If writing specialists are to take seriously the need for self-reflective practices and critical inquiry, one of the foundations will need to be a theory of writing that can be examined openly and publicly, that can be discussed as an agreed on focus of study, and that can build on, or perhaps withstand, many intuitive, unspoken assumptions about writing and its uses in various settings. An agreed-upon construct of writing practice (or practices) will allow for research results that achieve a greater degree of comparability, more opportunities for convergent research findings, and a set of common terminology and descriptors. Without such foundations, there is little likelihood that research and instruction will develop beyond the current and on-going history of personal preferences, socialized practices that work, and reinvented ideas. This need to develop a common set of terms, understandings, interpretations, and analyses is only a minimal goal for theories of writing.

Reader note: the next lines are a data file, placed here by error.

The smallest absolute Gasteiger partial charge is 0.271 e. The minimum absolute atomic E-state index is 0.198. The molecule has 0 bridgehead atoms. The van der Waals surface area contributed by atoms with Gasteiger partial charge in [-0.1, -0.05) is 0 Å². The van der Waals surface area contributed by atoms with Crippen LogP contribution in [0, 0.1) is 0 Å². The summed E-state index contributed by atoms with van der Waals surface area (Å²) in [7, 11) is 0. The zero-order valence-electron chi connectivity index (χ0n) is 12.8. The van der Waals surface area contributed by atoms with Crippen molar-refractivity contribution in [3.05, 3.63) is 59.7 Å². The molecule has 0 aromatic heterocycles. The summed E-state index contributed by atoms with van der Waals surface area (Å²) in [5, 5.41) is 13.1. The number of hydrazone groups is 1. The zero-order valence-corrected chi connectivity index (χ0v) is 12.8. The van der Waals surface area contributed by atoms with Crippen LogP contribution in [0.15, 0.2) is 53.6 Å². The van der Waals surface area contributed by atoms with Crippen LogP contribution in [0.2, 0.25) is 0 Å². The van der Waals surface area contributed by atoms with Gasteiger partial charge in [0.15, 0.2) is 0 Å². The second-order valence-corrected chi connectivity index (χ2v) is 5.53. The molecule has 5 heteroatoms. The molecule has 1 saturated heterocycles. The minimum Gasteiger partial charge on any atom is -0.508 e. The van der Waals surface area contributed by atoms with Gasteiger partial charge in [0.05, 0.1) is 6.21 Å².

ASJC Scopus subject areas
- Social Sciences(all)